The Hourglass Factory: A rollicking good read

Cover imageSometimes what you need – particularly at this time of the year when the weather’s dire, Christmas jollifications are over and the bills are rolling in – is a rollicking good read. Nothing fancy in the writing department, no phrases to savour and linger over – just a good old-fashioned piece of storytelling with a bit of suspense and some nifty plotting which is what Lucy Ribchester’s The Hourglass Factory delivers with the added interest of a suffragette trapeze artist.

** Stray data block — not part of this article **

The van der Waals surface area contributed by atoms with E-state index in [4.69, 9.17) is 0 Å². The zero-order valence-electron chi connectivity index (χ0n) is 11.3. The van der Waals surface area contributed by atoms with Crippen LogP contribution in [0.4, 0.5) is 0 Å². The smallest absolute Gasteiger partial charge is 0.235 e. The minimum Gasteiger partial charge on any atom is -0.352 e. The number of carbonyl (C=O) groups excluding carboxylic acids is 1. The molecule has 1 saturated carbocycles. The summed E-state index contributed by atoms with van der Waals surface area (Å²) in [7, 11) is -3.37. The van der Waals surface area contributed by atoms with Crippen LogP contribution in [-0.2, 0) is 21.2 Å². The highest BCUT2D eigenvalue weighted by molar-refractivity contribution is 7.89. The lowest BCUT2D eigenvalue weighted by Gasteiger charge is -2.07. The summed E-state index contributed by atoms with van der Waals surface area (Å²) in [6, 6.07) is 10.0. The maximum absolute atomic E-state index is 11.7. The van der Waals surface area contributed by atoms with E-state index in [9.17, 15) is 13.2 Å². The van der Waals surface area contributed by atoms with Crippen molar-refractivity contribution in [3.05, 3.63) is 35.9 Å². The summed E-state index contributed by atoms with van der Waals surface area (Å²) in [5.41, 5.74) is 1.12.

It opens with a moment of high drama as Ebony Diamond launches herself into the Albert Hall just as Prime Minster Asquith begins his speech, unfurling the distinctive women’s suffrage banner behind her. Surely worthy of grabbing every headline worldwide given the new Reuters machines spewing out stories as soon as their reporters can type them but she’s pipped to the post by an even more dramatic event. The story’s picked up six months later in November 1912 when Frankie – trouser-clad, cigarette-smoking girl reporter – is sent off to take a portrait of Ebony for the London Evening Gazette, tracking her down to Olivier Smythe’s, a Mayfair corsetier, where she finds her quarry in no mood to have her picture taken. When a woman is found murdered later that day wearing a tightly-laced corset, it seems that Ebony’s efforts for women’s suffrage have been brought to an abrupt end. Then another body is discovered, also corset-laced. Soon Frankie’s caught up in mystery which seems to uncover more questions than answers – as all the best mysteries do – aided and abetted by young Liam and Milly, a snake-charming dancer with a noble pedigree.